The value of panoramic radiograph is reduced when they are of poor diagnostic quality. [2] The poor quality is not a result of an inherent limitation with the equipment but rather is a result of errors made by the operator during patient positioning or during exposure or during film processing in case of conventional radiographic techniques.

To obtain diagnostically useful panoramic radiographs, it is necessary to prepare patients properly and position their heads carefully in the image layer. [3] Image layer is nothing but a three-dimensional curved zone or "focal trough" where the structures lying within this layer are reasonably well defined on the final panoramic image. [3] Image distortion and ghost image formation due to positioning errors can mask an existing pathology. Ability to recognize various errors plays a vital role in correct interpretation of the panoramic radiographs.

  Materials and Methods Top

Two hundred panoramic radiographs, taken using Planmeca Romexis digital panoramic machine in the department during the time period of 2010-2011, were selected randomly from the stored patient data files. However, the radiographs of children less than 6 years of age were excluded from the study. Radiographs of edentulous patients were also included in the study. The radiographs were selected at random, reviewed, and then numbered from 1 to 200. After collection, all radiographs were projected on a white screen and were analyzed for the presence of positioning errors by two oral medicine and radiology specialists with more than 15 years of experience.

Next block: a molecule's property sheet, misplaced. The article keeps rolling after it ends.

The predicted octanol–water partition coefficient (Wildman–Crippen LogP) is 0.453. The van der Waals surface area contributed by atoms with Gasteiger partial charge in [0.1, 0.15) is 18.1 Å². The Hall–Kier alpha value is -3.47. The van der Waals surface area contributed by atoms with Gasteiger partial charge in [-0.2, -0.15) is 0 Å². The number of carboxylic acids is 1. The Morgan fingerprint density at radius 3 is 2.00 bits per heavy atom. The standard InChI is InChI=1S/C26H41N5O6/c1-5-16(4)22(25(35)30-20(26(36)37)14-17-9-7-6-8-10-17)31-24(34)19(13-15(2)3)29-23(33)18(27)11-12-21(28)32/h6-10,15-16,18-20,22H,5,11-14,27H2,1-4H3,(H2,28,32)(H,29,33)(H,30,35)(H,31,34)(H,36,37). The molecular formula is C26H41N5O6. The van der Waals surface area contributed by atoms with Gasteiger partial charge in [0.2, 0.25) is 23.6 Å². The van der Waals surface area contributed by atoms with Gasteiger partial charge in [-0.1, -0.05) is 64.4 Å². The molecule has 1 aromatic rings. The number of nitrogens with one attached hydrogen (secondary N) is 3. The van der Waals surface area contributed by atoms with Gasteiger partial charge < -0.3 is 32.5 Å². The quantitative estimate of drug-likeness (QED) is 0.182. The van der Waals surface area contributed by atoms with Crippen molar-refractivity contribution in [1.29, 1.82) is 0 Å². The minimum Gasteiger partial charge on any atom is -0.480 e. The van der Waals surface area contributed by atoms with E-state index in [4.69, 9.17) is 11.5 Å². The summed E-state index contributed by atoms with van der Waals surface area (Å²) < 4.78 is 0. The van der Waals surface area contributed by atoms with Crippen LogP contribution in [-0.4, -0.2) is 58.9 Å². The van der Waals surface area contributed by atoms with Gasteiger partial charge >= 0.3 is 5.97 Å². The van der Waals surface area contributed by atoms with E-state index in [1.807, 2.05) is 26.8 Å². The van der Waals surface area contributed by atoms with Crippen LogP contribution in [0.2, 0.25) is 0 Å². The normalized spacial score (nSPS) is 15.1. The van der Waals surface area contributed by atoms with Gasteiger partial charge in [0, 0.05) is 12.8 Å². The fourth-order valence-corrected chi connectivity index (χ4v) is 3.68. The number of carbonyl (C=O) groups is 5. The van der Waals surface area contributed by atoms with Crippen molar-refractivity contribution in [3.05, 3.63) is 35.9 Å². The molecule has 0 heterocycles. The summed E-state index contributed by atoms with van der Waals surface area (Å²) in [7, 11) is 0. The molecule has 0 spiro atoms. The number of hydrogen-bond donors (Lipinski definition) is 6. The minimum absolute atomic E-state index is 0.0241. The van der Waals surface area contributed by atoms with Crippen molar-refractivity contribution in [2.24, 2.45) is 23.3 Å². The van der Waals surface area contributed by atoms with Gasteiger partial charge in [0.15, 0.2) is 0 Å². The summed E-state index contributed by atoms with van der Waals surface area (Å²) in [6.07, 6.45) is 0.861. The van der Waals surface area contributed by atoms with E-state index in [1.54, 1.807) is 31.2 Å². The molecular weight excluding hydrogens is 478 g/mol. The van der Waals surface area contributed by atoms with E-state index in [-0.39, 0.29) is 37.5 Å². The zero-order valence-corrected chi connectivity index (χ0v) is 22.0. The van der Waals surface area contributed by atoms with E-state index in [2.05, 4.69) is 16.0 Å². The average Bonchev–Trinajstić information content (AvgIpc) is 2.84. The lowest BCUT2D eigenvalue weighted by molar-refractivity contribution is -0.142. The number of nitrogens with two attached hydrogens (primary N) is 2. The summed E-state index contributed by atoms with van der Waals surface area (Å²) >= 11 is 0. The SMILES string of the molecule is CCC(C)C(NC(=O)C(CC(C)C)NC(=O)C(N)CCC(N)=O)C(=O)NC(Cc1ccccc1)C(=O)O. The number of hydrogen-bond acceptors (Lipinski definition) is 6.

The observations were tabulated and the positioning error in each of the image was recorded. A simple frequency test was used for the statistical analysis. The frequency table is given that explains the frequency of occurrence of each error with its relative percentage.

The common 10 positioning errors that were considered are anteriorly positioned, posteriorly positioned, head tilted downwards, head tilted upwards, head twisted to one side, head tipped, overlapping of spine in lower anterior region, tongue not placed close to palate, patient movement, and ghost images [Table 1].
Table 1: Errors

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  Results Top

Out of the 200 panoramic radiographs examined, 72 (36%) radiographs did not show any positioning error. And the remaining 128 (64%) radiographs showed one or more positioning errors. The most common error observed among the radiographs was the presence of radiolucency obscuring the roots of maxillary teeth (33%). Sixty-six radiographs showed this error. The second common was the presence of artifacts, reflected and ghost images. Thirty-four (17%) radiographs showed this error. Thirty-one (15.5%) radiographs had the error of patients head tilted upwards. Twenty-one (10.5%) radiographs had the error of overlapping of spine in the lower anterior region due to slumping. The error of positioning - the patient too far back to the image - layer was present in 14 (7%) radiographs. The least common error found was positioning - the patient too forwards in relation to the image layer. Only 1% of the radiographs showed this error. The frequency and percentage of all the 10 errors are given in [Table 2] and their histogram is given in [Figure 1].
Figure 1: Bar chart showing frequency of errors

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Table 2: Frequency table of 10 errors

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The combination of errors was also analyzed. The error of palatoglossal air space Er 8 was present in 48 (24%) radiographs separately and remaining 18 radiographs showed this error in combination with other errors. Nine radiographs had the combination of Er 8 with Er 10, which was the most common combination. Er 8 was also found in combination with other errors like Er 7, 6, 3, 4, 2 in decreasing frequency. Only one (0.5%) radiograph showed the presence of four errors (Er 8, 10, 7, 4) combined.